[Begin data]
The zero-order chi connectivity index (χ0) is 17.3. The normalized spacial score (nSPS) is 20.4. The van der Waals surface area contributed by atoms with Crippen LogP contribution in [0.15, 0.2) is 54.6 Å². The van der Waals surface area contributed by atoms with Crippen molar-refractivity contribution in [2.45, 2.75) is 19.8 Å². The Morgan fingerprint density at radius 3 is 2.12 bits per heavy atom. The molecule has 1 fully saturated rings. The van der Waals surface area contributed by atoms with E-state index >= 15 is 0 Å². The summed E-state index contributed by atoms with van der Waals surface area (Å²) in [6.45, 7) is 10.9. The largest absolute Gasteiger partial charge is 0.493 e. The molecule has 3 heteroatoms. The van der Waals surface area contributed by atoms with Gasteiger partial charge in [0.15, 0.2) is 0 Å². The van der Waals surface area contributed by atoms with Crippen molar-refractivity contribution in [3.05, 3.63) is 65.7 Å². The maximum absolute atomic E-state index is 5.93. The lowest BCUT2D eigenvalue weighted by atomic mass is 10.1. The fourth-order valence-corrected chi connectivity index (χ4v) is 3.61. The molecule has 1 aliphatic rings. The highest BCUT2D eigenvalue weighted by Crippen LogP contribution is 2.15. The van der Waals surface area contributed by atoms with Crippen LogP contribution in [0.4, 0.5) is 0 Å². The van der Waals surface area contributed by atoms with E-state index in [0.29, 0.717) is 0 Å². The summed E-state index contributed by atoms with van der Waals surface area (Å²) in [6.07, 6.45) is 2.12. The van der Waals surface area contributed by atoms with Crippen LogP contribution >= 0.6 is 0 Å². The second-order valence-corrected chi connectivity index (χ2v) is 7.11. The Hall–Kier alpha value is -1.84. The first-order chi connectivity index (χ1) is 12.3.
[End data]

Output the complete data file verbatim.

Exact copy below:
The zero-order chi connectivity index (χ0) is 17.3. The normalized spacial score (nSPS) is 20.4. The van der Waals surface area contributed by atoms with Crippen LogP contribution in [0.15, 0.2) is 54.6 Å². The van der Waals surface area contributed by atoms with Crippen molar-refractivity contribution in [2.45, 2.75) is 19.8 Å². The Morgan fingerprint density at radius 3 is 2.12 bits per heavy atom. The molecule has 1 fully saturated rings. The van der Waals surface area contributed by atoms with E-state index >= 15 is 0 Å². The summed E-state index contributed by atoms with van der Waals surface area (Å²) in [6.45, 7) is 10.9. The largest absolute Gasteiger partial charge is 0.493 e. The molecule has 3 heteroatoms. The van der Waals surface area contributed by atoms with Gasteiger partial charge in [0.15, 0.2) is 0 Å². The van der Waals surface area contributed by atoms with Crippen molar-refractivity contribution in [3.05, 3.63) is 65.7 Å². The maximum absolute atomic E-state index is 5.93. The lowest BCUT2D eigenvalue weighted by atomic mass is 10.1. The fourth-order valence-corrected chi connectivity index (χ4v) is 3.61. The molecule has 1 aliphatic rings. The highest BCUT2D eigenvalue weighted by Crippen LogP contribution is 2.15. The van der Waals surface area contributed by atoms with Crippen LogP contribution in [0.4, 0.5) is 0 Å². The van der Waals surface area contributed by atoms with E-state index in [0.29, 0.717) is 0 Å². The summed E-state index contributed by atoms with van der Waals surface area (Å²) in [6.07, 6.45) is 2.12. The van der Waals surface area contributed by atoms with Crippen LogP contribution >= 0.6 is 0 Å². The second-order valence-corrected chi connectivity index (χ2v) is 7.11. The Hall–Kier alpha value is -1.84. The first-order chi connectivity index (χ1) is 12.3.